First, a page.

On October 23, 2015, an evidentiary due process hearing was convened before Hearing Officer Jake McElligott, held over three separate sessions, (id. at 1), [8] and concluded on January 11, 2016, with the submission of written closing arguments. (Id.); (A.R. Ex. 3-4). Essentially, the issues at the due process hearing were whether Parents were entitled to reimbursement for: (1) the cost of Mr. Moffa's IEE, and (2) Student's private tuition at DVFS for the 2015-2016 school year. (Decision at 3). Parents' argument was centered on their contention that the School District's proposed program and placement was not designed to provide Student a FAPE. (Id. at 2).

         On March 2, 2016, the Hearing Officer issued a decision applying the Burlington-Carter analysis, discussed infra, and found that the proposed August 20, 2015 IEP for the 2015-2016 school year was not reasonably calculated to yield meaningful education benefits to Student; that the program which was provided to Student by the private placement was appropriate, that equity did not impact the determination regarding tuition reimbursement; and, therefore, Parents were entitled only to tuition reimbursement.

         On May 25, 2016, the School District timely filed a complaint in federal court appealing the administrative decision and arguing that the Hearing Officer erred by: (1) concluding that the School District did not offer Student a FAPE; (2) concluding that Student's placement at DVFS was appropriate; (3) failing to find that the balance of equity favored the School District.

         LEGAL STANDARD

         Under the IDEIA, institutions that receive federal education funding are required to provide all children with disabilities a “free and appropriate public education” or “FAPE.” 20 U.S.C. § 1400(d)(1)(A); § 1412(a)(1)(A); Endrew F. ex rel. Joseph F. v. Douglas Sch. Dist., 137 S.Ct. 988, 993 (2017); D.K. v. Abington Sch. Dist., 696 F.3d 233, 244 (3d Cir. 2012). A free appropriate public education “includes both ‘special education' and ‘related services.'” Endrew F., 137 S.Ct. at 994 (citing 20 U.S.C. § 1401(26), (29)). Once a disabled child is identified, the School District must develop an IEP for the child that is “reasonably calculated to enable [the student] to make progress appropriate in light of the child's circumstances.” Endrew, 137 S.Ct. at 1001; see also 20 U.S.C. § 1414(d) (defining individualized education program).[9] “The adequacy of a given IEP turns on the unique circumstances of the child for who it was created.” Id. It must “set out a plan for pursuing academic and functional advancement.” Id. at 999 (citing 20 U.S.C. § 1414(d)(1)(A)(i)(I)-(IV)). Although the state is not required to “maximize the potential of every handicapped child, ” it must provide an education that confers a “meaningful benefit” to each child. Ridley School Dist. v. M.R. 680 F.3d 260, 268 (3d Cir. 2012). The benefit must be substantial, not minimal. Endrew F., 137 S.Ct. at 1001.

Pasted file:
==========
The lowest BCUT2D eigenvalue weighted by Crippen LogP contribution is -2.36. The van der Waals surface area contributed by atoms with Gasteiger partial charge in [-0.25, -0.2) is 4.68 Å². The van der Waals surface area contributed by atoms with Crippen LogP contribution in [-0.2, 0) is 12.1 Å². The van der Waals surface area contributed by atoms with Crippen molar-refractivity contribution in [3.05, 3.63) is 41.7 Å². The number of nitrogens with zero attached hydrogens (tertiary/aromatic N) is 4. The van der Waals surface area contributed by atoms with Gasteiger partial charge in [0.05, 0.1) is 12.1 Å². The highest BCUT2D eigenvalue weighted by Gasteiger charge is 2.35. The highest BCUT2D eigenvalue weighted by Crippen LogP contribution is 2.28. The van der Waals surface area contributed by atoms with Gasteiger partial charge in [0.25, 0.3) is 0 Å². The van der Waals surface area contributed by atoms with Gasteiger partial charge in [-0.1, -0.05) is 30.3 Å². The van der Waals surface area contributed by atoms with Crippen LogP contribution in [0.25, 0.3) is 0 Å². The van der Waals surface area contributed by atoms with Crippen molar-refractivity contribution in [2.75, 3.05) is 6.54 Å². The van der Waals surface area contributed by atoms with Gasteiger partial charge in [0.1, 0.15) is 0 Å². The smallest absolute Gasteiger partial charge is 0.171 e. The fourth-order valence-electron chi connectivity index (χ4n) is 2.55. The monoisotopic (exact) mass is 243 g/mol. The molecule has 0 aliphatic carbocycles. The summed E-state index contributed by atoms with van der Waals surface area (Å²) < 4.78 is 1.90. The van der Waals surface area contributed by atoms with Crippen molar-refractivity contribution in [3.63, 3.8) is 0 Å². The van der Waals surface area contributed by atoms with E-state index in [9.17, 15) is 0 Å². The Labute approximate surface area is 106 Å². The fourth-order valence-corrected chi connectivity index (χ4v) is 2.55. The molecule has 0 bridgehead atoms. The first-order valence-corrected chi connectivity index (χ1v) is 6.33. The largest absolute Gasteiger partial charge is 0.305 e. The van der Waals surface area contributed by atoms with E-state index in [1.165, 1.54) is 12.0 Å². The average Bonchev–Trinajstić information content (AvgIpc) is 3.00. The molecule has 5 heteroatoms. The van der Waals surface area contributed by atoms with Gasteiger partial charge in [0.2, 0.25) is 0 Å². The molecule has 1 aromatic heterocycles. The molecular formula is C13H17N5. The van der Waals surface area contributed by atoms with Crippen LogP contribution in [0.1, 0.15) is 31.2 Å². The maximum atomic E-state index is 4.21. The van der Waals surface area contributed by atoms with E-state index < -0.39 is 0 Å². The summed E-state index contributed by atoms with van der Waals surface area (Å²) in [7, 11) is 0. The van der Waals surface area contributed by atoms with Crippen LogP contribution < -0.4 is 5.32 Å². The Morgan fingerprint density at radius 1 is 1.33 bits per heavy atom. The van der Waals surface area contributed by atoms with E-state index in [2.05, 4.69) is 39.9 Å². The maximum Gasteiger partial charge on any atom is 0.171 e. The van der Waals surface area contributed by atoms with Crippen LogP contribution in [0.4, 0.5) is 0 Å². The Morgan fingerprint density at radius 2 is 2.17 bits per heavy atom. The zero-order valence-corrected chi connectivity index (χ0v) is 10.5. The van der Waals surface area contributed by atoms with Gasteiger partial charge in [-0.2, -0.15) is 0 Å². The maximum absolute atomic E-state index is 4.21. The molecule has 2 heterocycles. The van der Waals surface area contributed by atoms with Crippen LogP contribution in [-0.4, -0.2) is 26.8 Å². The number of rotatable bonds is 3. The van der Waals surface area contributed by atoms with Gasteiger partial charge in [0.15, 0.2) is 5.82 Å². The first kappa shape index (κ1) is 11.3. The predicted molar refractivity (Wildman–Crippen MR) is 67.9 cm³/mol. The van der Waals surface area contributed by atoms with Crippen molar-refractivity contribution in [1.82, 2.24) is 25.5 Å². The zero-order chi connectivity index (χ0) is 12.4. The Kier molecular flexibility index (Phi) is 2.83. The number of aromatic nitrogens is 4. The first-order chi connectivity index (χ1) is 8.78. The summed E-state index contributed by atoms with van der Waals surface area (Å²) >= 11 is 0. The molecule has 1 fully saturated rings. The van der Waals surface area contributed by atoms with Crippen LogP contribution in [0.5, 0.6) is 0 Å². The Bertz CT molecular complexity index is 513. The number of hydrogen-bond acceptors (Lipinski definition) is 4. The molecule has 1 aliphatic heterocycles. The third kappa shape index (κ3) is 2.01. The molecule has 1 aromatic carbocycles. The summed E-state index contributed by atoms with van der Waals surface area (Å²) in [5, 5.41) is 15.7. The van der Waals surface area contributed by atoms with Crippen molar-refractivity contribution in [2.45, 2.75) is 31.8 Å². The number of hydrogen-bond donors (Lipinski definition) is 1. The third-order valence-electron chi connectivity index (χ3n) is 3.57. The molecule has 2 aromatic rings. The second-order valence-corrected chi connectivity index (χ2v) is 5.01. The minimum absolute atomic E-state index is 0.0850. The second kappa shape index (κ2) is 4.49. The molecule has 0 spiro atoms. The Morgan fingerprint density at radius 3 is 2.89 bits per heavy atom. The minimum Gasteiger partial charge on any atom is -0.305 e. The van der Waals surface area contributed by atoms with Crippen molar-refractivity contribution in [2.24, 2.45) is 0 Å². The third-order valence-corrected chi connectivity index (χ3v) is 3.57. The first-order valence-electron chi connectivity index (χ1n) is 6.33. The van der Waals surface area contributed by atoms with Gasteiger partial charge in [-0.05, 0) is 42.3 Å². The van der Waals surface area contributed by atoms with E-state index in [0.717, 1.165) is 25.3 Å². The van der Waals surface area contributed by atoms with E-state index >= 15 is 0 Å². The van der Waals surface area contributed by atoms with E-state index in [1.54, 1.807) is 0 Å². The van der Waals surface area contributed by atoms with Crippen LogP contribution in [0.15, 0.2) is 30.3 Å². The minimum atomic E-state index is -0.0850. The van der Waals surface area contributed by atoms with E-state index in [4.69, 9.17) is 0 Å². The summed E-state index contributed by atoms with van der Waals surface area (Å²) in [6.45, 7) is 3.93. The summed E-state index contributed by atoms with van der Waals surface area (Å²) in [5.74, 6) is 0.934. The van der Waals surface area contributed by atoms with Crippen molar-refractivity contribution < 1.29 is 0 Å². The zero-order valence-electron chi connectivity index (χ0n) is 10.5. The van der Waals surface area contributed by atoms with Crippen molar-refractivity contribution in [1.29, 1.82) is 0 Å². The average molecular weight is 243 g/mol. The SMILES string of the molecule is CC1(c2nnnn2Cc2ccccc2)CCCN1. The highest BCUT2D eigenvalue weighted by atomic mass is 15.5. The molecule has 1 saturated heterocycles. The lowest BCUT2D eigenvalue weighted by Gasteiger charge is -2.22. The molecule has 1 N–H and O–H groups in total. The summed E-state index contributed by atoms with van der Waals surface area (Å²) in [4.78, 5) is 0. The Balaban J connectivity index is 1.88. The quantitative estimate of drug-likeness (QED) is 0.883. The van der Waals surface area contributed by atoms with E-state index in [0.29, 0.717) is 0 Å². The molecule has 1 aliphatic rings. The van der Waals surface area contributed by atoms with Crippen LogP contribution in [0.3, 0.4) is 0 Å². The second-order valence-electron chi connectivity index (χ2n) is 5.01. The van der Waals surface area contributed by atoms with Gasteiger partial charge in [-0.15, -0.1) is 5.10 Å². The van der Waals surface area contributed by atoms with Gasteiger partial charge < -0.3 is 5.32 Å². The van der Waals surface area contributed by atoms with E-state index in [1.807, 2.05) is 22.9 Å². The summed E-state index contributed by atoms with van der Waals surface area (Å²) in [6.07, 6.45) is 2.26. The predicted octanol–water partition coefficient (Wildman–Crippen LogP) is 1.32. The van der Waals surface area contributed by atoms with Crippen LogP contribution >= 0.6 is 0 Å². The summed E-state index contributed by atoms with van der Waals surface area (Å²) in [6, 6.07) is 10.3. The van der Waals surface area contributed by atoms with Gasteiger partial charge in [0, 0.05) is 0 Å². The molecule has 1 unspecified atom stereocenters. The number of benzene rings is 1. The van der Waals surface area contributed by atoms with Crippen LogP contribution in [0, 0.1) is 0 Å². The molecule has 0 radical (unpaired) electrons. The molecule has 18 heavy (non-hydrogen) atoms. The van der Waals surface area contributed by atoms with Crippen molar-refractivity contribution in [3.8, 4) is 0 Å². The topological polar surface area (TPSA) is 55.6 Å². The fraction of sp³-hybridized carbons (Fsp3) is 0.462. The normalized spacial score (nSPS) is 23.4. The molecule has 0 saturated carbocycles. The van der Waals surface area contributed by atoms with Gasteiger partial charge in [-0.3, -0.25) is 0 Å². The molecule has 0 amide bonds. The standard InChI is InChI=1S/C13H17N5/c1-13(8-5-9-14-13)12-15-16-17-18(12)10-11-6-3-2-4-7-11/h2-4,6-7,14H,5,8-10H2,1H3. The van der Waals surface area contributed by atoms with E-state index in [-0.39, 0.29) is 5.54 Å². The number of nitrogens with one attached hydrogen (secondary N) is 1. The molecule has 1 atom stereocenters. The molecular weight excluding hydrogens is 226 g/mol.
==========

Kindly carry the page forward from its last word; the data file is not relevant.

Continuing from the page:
The core of the IDEIA is the collaborative process between parents and schools officials to fashion the IEP. Endrew F., 137 S.Ct. at 994 (citing 20 U.S.C. § 1414). This collaboration among the parents and educators ensures careful consideration of the child's individual circumstances. Id. “It is through the IEP that [t]he ‘free appropriate public education' required by the Act is tailored to the unique needs of a particular child.” Id. at 1000 (internal quotations omitted). The IDEIA “requires that every IEP include ‘a statement of the child's present levels of academic achievement and functional performance, ' describe ‘how the child's disability affects the child's involvement and progress in the general education curriculum, ' and set out ‘measurable annual goals, including academic and functional goals, ' along with a ‘description of how the child's progress toward meeting' those goals will be gauged.” Id. at 994 (citing 20 U.S.C. § 1414(d)(1)(A). “An IEP is not a form document. It is constructed only after careful consideration of the child's present levels of achievement, disability, and potential for growth.” Id. at 999.